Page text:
We conducted a webinar on the 17th of September, where we were joined by industry veterans to discuss business continuity for the travel sector during COVID-19.
Several places to visit and experiences to cherish have always taken space in everyone’s bucket list. Traveling to a whole another country or revisiting places to open a jar of memories are something that most of us look forward to.
But, in the wake of the pandemic, the unexpected trips, planned vacations, etc. all came to a sudden halt. Flights and busses stopped, work from home began, and the need for safety rose massively.
We all know how the tourism industry has always been a huge contributor to the GDP, accounting for 10% of the global GDP. Thus, companies realized the need to maintain that figure and not waver from their long term vision.
But to do that, it was important to revive the industry by listening to the customers, reassuring them, advocating for safety, and bringing their love for travel back.
Hence, to get more insights into how companies are coping and preparing for the future, we spoke to industry leaders from the travel sector. Our aim was to understand the shift in customer demand, how businesses are building trust, and what to expect for the future.
Introduction to our panelists
Our panel consisted of speakers who come with tremendous experience in the travel space and hold a wealth of knowledge on the best practices in the industry and how to implement business continuity for the travel industry.
Plus, our very own Global Sales Head (Travel) – Ankit Sawant helped in driving the webinar to success by hosting an engaging session between our esteemed panelists and the enthusiastic audience.
- Vittorio Barraja: LinkedIn
- Avinash Ambati: LinkedIn; Twitter
- Joy Ghose: LinkedIn
- Ankit Sawant: LinkedIn; Twitter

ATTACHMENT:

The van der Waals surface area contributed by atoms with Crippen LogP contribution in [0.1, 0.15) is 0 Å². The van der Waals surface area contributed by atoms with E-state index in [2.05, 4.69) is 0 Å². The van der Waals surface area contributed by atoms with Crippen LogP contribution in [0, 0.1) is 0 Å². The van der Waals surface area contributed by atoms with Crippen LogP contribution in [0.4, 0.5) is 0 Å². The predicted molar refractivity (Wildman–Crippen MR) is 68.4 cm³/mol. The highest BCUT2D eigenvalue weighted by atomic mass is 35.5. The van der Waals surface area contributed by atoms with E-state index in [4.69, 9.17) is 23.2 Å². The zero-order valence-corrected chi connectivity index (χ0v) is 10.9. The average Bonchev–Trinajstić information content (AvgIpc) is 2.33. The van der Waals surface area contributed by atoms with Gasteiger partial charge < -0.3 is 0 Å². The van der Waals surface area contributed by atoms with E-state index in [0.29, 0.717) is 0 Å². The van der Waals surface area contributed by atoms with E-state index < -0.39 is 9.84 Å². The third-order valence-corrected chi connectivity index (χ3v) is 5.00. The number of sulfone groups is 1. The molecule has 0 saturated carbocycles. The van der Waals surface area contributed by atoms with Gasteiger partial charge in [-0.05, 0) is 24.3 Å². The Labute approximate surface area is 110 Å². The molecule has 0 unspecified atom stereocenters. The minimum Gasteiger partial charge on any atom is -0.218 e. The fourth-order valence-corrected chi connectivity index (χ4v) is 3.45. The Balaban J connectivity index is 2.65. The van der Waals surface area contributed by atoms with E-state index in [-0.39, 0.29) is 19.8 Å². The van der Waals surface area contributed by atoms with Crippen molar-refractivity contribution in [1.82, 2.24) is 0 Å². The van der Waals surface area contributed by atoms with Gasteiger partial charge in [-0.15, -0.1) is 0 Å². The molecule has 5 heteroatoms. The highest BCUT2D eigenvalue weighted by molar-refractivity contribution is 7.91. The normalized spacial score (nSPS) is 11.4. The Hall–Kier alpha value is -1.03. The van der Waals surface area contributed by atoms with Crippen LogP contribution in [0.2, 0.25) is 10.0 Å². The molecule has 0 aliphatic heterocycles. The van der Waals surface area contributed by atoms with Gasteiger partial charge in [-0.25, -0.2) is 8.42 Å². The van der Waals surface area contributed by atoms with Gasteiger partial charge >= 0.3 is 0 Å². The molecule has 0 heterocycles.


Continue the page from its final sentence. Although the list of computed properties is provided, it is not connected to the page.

The change brought on by Covid-19
With the frequency of buying in travel and OTA being lower than a company like Uber, marketing becomes a “must-have” investment to propel the company forward. Thus, since the advent of the pandemic, there has been a considerable shift in marketing for the travel industry.
Vittorio Barraja, Group CMO at Travelstart believes that the outlook has changed from an acquisition-oriented company to a customer-centric company. It has become more important to make the customers feel safe, welcomed, and keep them well-informed. Keeping that in mind, they introduced an interactive map, which allows the customers to see which zone is restricted, or a zone being wary of a travel ban.
This has actually helped companies stay in line with their long term vision, thus maintaining business continuity for the travel sector.
To fight the growing unawareness and in a bid to make the customers feel safe, Headout introduced a reopening tracker. This shows the places they can visit, updated restrictions, quarantine rules, etc.
And so, the Product and Growth head at Rehlat, Avinash Ambati agrees that safety and proactiveness are of utmost importance for the customers. It’s important to respond in time and not let the customers lose even a grain of trust.
The inevitable shift
Business Travel is something which has been talked about a lot. We saw Zoom from being valued at ~$19bn in Dec’19 to ~$115bn as of Sept’20. This was primarily driven by a shift towards online video conferencing due to the ongoing work from home setting.
Vittorio does agree that business travel will see a decline in the year 2021. Thus, video conferencing will see a sharp rise. But he also strongly believes that people are always willing to travel. And with the increase in demand for staycations now – where people can work from attractive locations, the love for travelling will only bloom.
Surprisingly, the number of active users has not reduced. There has only been a 10% difference in the monthly active users, says Avinash. Thus, travel will bounce back soon which will help champion business continuity for the travel sector.